Picture this: When a stressful situation occurs and your head fills with negative thoughts you’re able to adjust your mindset so you can focus on the positive and believe that everything’s going to work out OK.
If that scenario seems to you so way past fiction it’s science fiction you can make it a reality by adopting a practice of reframing. The APA Dictionary of Psychology defines reframing as “a process of reconceptualizing a problem by seeing it from a different perspective.” By flipping a negative thought around you can change how you think and react to situations to a positive light.
“Yeah, good luck with that.” See? See that there? That’s a negative thought reaction. A reaction you can change into a positive by being curious. Instead of immediately dismissing the possibility that you can change your mindset, a positive reaction would be to ask “How can I do that?”
By restructuring your thinking so it benefits you. Maybe you have a habit of catastrophizing situations, your thoughts immediately going to “This is going to be a disaster” and “I’m never going to get this done”. You can ease those thoughts by reframing them into positives. The next time a negative reaction comes rushing into your head, try doing a thought experiment using a simple three step reframing exercise that is a tool of Cognitive Behavioral Therapy (CBT).
As the name suggests, CBT is a modality that focuses on your thought processes and behaviors. It employs techniques that help you work through any negativity that’s having a detrimental effect on your well being and deal with it in a healthier way. That three step reframing technique: Recognize, Change, Replace: can enable you to turn those thoughts around.
Step 1 – Recognize: When you think a negative thought, hear it. Don’t believe it, just listen to what you’re thinking.
Step 2 – Challenge: Where’s the evidence to support that thought? Is there evidence to the contrary?
Step 3 – Replace: Use your words, change the language of your thought so it goes from negative to positive.
Start by practicing with everyday things. It’s another busy morning and as you’re rushing to get out of the house you think “I can never find my keys”. Recognize that thought, it’s a declarative statement that reenforces a negative belief. Challenge that belief by asking yourself when was the last time you actually walked out the door without your keys? It was probably so long ago you don’t even remember. Replace that thought by consciously declaring “I always find my keys before it’s time to leave.”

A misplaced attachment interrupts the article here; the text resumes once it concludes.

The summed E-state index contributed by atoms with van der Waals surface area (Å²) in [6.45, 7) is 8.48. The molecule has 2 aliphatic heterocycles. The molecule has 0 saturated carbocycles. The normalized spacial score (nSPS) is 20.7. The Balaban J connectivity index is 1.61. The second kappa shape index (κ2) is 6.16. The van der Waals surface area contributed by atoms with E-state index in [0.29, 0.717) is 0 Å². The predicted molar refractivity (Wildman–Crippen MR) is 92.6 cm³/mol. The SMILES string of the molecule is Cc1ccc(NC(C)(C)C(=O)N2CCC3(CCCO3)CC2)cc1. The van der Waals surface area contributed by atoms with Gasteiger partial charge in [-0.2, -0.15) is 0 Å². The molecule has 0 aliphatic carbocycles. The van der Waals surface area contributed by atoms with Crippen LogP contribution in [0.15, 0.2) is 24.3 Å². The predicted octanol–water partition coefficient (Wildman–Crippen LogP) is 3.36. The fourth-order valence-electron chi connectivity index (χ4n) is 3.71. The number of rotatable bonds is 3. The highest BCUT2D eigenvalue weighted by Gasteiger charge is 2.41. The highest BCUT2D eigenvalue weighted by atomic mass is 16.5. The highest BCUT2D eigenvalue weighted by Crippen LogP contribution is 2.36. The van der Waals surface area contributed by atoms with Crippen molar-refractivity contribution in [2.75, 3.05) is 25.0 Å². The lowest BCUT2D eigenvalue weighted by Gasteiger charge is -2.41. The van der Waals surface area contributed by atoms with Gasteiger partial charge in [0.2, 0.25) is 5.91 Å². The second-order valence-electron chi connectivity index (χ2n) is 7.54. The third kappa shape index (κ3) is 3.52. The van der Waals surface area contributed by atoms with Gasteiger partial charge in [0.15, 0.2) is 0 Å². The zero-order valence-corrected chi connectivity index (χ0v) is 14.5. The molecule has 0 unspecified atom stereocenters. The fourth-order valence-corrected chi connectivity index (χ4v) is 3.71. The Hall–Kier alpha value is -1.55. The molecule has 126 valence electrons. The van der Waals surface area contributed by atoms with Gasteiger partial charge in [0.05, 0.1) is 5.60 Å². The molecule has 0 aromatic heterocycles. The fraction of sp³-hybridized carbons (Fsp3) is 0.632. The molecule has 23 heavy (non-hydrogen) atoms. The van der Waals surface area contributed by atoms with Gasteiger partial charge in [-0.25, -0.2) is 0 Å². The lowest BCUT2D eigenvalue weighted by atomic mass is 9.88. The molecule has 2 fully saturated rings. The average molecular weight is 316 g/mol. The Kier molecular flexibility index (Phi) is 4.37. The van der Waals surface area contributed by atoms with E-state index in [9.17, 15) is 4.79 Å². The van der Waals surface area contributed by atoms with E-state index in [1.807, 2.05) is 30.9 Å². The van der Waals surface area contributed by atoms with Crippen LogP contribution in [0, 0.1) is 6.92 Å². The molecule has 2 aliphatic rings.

Identifying negative thoughts when they come rushing in and spending a moment to challenge their validity keeps them from living rent free in your head. We all experience negative thoughts and painting a positive picture doesn’t mean all your problems go away. But reframing them will help you manage them better and ease your way through solving them.
This process works best with attention and consistency which can be tough to maintain on your own. Utilizing the support of a Mental Health Coach who’s trained in CBT can help as you work your way through the process of recognizing, challenging and changing your negative beliefs into powerful positive thoughts. For information on how you can work with a member of the RCNY Mental Health Coach team, feel free to reach out to Cindy via phone / text at 631-921-4085 or email her directly here.
The Recovery Coach NY honors all paths to recovery and provides Individual and Family Coaching, Companions & Safe Transport, Intervention and emergency services for you and your loved ones. We have years of experience and a vast array of resources that can help those in need find their way to the life filled with joy and purpose they deserve. We come with an empathetic ear and solution-oriented actions that can begin to bring the relief you and your loved one seek. For more information about how you, someone you know or someone you work with can benefit from working with The Recovery Coach NY, go to our website.
Follow Cindy on Instagram: www.instagram.com/therecoverycoachny